gay rights vs gay liberation
I keep coming across pieces about the U.S. “LGBT” movement’s history that talk about how, during the 70s especially, one core idea of the movement was that gender and sexuality would, should, get blown wide open.
That ultimately pretty much everyone was bisexual underneath; that gender itself was a big nonbinary mess; and everyone would be able to be their true bisexual, often genderqueer self after the revolution. We wouldn’t have or need the gender binary anymore.
This was a much more natural belief at the time, because gay and lesbian and bi and ace had been thought of as essentially different genders. Because “normal” was two binary sexes, with two corresponding binary genders, which were attracted to each other, and would act on that attraction to make more little normal people. This was the function of society, the thing that gave women any value, the whole point of life.
From “Identity and Ideas: Strategies for Bisexuals,” an essay by bi activist Liz Highleyman in Bisexual Politics: Theories, Queeries, and Visions (1995), which I need to quote from more extensively but not rn:
“As the social movements of the early 1970s fell apart or lost their radical edge in the 1980s, the gay liberation movement, now known as the gay and lesbian movement, followed suit.”
This sentence puts it in a nutshell, I think. There was a really concrete shift, from radical “liberation” from the system for everyone, to acceptance from the system for these two groups.
“There was a growing emphasis on an identity politics model that likened gays to oppressed racial and ethnic minorities. Sexual identity was increasingly seen as an immutable characteristic without sweeping social or political ramifications. The movement became more focused on civil rights and assimilation into mainstream society.”
It wasn’t an accident, that shift away from the overlapping bi/trans/intersex politics and bi/trans/intersex paradigm*. It was extremely deliberate.
It must have seemed like an easier sell to the straight world, which I can understand. I’m sure a lot of people thought that this strategy would benefit everyone.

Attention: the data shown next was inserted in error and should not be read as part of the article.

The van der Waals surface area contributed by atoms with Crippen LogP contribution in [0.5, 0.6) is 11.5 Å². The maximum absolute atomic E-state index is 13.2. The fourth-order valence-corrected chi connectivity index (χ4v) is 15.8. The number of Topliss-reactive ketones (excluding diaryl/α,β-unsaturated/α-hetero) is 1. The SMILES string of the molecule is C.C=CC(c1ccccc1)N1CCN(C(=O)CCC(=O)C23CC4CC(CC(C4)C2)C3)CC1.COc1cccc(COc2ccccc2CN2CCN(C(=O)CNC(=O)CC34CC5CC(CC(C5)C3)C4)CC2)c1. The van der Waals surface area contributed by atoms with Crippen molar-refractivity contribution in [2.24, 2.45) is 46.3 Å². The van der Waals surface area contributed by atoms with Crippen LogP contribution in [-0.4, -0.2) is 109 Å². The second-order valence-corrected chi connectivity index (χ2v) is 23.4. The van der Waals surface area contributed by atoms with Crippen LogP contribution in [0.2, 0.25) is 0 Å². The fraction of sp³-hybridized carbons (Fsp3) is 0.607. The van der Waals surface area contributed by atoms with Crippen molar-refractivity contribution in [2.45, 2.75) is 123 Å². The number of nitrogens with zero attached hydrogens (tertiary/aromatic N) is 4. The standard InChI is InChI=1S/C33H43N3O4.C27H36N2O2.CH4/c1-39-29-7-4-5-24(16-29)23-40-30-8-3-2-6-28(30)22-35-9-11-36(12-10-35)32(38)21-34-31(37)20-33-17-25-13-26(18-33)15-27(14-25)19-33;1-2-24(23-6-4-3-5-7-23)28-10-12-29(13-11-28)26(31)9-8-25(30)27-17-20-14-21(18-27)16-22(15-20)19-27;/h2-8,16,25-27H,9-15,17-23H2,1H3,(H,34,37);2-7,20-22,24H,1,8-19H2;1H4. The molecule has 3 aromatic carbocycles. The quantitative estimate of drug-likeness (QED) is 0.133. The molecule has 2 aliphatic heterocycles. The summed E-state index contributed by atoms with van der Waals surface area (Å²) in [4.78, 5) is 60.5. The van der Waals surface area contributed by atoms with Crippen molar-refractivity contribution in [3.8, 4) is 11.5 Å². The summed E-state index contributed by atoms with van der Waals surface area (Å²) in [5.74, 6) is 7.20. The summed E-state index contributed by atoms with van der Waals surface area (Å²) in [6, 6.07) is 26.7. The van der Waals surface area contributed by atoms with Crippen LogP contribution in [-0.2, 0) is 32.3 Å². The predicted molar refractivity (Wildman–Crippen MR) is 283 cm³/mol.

But not only does it leave many of our issues completely ignored or actively erased, it’s also a model that can never work for us.
This just kind of jelled for me for the first time, reading this. It’s much harder to see if you don’t know about both models, at least for me. I tend to believe the “no no, we’re for you too!” without thinking about how and why that hasn’t been working.
The civil rights/assimilation model is very rooted in the whole idea that “the only thing that’s different about us is which gender we love!” It’s the we’re just like you model. It works pretty well for fitting-into-society stuff: marriage, health care, employment rights, military service, media representation. Stuff that straight people have, so they can go, “okay, I see how you’re like me, it seems unfair and terrible that you shouldn’t have these things too!”
It works really fucking badly for stuff where we are not like them.
The problem is actually that it works really fucking badly for stuff where we do not fit into the gender binary.
That’s the specific way the system demands that we Be Like Them. It treats everything else, everything that isn’t being a binary sex/gender and wanting a binary sex/gender, as a freakish and in-valid choice, and punishes us for it.
The only progress we’ve really seen is that sometimes, it’s not seen as a Bad Freakish Choice to want the “wrong” binary gender, and very occasionally, it’s not seen as a Bad Freakish Choice to be the “wrong” binary gender.
A lot of the trans movement’s progress has come from doing the same thing the gay and lesbian movement has done: “look at us, look how gender-normative and binary-gendered we are, look how we just want to be a normal gender and love a normal gender. Nothing threatening going on here!”
It works. I’m not going to knock that. People use this shit because they are fucking desperate and fearing for their lives.
But it also means those of us who can’t say “we’re just like normal people” become ballast.
You know: the stuff you throw overboard so your hot air balloon can take off.
I think this is what’s at the core of “ace discourse,” “sga discourse,” and all those other gatekeeping arguments.
The system only, conditionally, grudgingly, gives certain rights, in some places, to the minority of us who have convincingly argued that we’re Just Like Them. It is exceedingly clear to those people that mixing with non-approved groups puts not only those limited civil rights, but also the entire model used to win them, in danger.
It’s a choice. We all face it. If you identify more with the need for all those normal rights – or with the oppressions around being, or being into, into the wrong binary gender – or you just see that this model is working for some people and you want it to work for you – then you’re likely to cast your lot with the binary-gender-based “gay rights” model, which means you’re likely to take a “gatekeeping” tack.
If you identify more with the need for total freedom from the rules of the binary gender system, for whatever reason – and you’re not put off by the fact that we don’t have a working political model around that – then you’re likely to cast your lot with the “gay liberation” model, which means you’re likely to take the “radical inclusion” tack that’s inherent to that model.
* (I don’t think there was an intersex movement at the time; intersex people are still incredibly silenced by not only the media but actively, intentionally, by the entire medical industry. But it is an explicitly intersex-friendly and very ace/aro-friendly model, in a way that the existing model has definitely not been.)